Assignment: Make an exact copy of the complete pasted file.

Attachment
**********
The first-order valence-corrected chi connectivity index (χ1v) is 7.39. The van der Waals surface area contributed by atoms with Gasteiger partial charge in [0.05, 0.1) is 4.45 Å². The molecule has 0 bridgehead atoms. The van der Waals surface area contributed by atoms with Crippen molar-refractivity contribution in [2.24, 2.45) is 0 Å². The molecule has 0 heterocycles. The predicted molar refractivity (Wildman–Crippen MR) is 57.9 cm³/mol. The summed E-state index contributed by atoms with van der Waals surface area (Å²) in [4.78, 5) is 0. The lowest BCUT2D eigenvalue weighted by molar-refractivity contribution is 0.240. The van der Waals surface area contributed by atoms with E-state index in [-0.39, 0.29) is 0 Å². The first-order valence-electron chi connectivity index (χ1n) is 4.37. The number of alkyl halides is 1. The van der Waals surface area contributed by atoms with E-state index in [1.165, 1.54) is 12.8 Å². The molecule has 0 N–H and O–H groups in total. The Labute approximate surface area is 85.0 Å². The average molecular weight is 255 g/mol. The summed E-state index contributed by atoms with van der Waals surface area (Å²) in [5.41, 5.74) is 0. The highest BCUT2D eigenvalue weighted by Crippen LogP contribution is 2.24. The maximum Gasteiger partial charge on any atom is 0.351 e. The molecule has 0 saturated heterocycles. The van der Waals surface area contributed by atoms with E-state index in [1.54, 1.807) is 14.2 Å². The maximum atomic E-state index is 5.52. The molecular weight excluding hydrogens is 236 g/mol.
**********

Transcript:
The first-order valence-corrected chi connectivity index (χ1v) is 7.39. The van der Waals surface area contributed by atoms with Gasteiger partial charge in [0.05, 0.1) is 4.45 Å². The molecule has 0 bridgehead atoms. The van der Waals surface area contributed by atoms with Crippen molar-refractivity contribution in [2.24, 2.45) is 0 Å². The molecule has 0 heterocycles. The predicted molar refractivity (Wildman–Crippen MR) is 57.9 cm³/mol. The summed E-state index contributed by atoms with van der Waals surface area (Å²) in [4.78, 5) is 0. The lowest BCUT2D eigenvalue weighted by molar-refractivity contribution is 0.240. The van der Waals surface area contributed by atoms with E-state index in [-0.39, 0.29) is 0 Å². The first-order valence-electron chi connectivity index (χ1n) is 4.37. The number of alkyl halides is 1. The van der Waals surface area contributed by atoms with E-state index in [1.165, 1.54) is 12.8 Å². The molecule has 0 N–H and O–H groups in total. The Labute approximate surface area is 85.0 Å². The average molecular weight is 255 g/mol. The summed E-state index contributed by atoms with van der Waals surface area (Å²) in [5.41, 5.74) is 0. The highest BCUT2D eigenvalue weighted by Crippen LogP contribution is 2.24. The maximum Gasteiger partial charge on any atom is 0.351 e. The molecule has 0 saturated heterocycles. The van der Waals surface area contributed by atoms with E-state index in [1.54, 1.807) is 14.2 Å². The maximum atomic E-state index is 5.52. The molecular weight excluding hydrogens is 236 g/mol.